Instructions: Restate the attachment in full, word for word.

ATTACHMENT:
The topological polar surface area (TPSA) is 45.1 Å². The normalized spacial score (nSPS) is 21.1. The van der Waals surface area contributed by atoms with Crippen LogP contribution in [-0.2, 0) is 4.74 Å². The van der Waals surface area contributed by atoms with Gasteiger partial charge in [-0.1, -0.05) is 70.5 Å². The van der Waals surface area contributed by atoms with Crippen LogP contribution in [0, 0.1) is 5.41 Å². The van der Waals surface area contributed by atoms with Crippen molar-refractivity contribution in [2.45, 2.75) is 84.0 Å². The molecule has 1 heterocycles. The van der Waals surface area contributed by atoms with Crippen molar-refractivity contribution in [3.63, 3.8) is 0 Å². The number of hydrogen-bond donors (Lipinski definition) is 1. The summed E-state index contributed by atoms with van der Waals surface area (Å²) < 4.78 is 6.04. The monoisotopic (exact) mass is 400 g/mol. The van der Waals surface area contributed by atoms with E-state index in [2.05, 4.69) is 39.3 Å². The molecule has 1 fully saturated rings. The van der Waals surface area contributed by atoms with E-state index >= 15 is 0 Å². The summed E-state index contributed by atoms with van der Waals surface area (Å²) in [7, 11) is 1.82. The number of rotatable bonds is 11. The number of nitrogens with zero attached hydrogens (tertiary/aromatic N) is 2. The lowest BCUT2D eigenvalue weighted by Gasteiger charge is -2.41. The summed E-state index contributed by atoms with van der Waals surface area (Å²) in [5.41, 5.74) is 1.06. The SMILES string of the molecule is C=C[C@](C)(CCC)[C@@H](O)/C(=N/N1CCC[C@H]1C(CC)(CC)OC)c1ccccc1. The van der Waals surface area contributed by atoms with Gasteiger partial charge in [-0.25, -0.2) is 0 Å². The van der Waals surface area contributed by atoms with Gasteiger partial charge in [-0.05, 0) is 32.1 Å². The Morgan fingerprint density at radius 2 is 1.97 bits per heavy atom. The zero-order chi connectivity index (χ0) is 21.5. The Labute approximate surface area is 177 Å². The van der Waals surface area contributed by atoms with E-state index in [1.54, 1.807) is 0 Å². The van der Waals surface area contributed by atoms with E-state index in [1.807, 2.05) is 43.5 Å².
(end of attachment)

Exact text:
The topological polar surface area (TPSA) is 45.1 Å². The normalized spacial score (nSPS) is 21.1. The van der Waals surface area contributed by atoms with Crippen LogP contribution in [-0.2, 0) is 4.74 Å². The van der Waals surface area contributed by atoms with Gasteiger partial charge in [-0.1, -0.05) is 70.5 Å². The van der Waals surface area contributed by atoms with Crippen LogP contribution in [0, 0.1) is 5.41 Å². The van der Waals surface area contributed by atoms with Crippen molar-refractivity contribution in [2.45, 2.75) is 84.0 Å². The molecule has 1 heterocycles. The van der Waals surface area contributed by atoms with Crippen molar-refractivity contribution in [3.63, 3.8) is 0 Å². The number of hydrogen-bond donors (Lipinski definition) is 1. The summed E-state index contributed by atoms with van der Waals surface area (Å²) < 4.78 is 6.04. The monoisotopic (exact) mass is 400 g/mol. The van der Waals surface area contributed by atoms with E-state index in [2.05, 4.69) is 39.3 Å². The molecule has 1 fully saturated rings. The van der Waals surface area contributed by atoms with E-state index >= 15 is 0 Å². The summed E-state index contributed by atoms with van der Waals surface area (Å²) in [7, 11) is 1.82. The number of rotatable bonds is 11. The number of nitrogens with zero attached hydrogens (tertiary/aromatic N) is 2. The lowest BCUT2D eigenvalue weighted by Gasteiger charge is -2.41. The summed E-state index contributed by atoms with van der Waals surface area (Å²) in [5.41, 5.74) is 1.06. The SMILES string of the molecule is C=C[C@](C)(CCC)[C@@H](O)/C(=N/N1CCC[C@H]1C(CC)(CC)OC)c1ccccc1. The van der Waals surface area contributed by atoms with Gasteiger partial charge in [-0.25, -0.2) is 0 Å². The van der Waals surface area contributed by atoms with Gasteiger partial charge in [-0.05, 0) is 32.1 Å². The Morgan fingerprint density at radius 2 is 1.97 bits per heavy atom. The zero-order chi connectivity index (χ0) is 21.5. The Labute approximate surface area is 177 Å². The van der Waals surface area contributed by atoms with E-state index in [1.54, 1.807) is 0 Å². The van der Waals surface area contributed by atoms with E-state index in [1.807, 2.05) is 43.5 Å².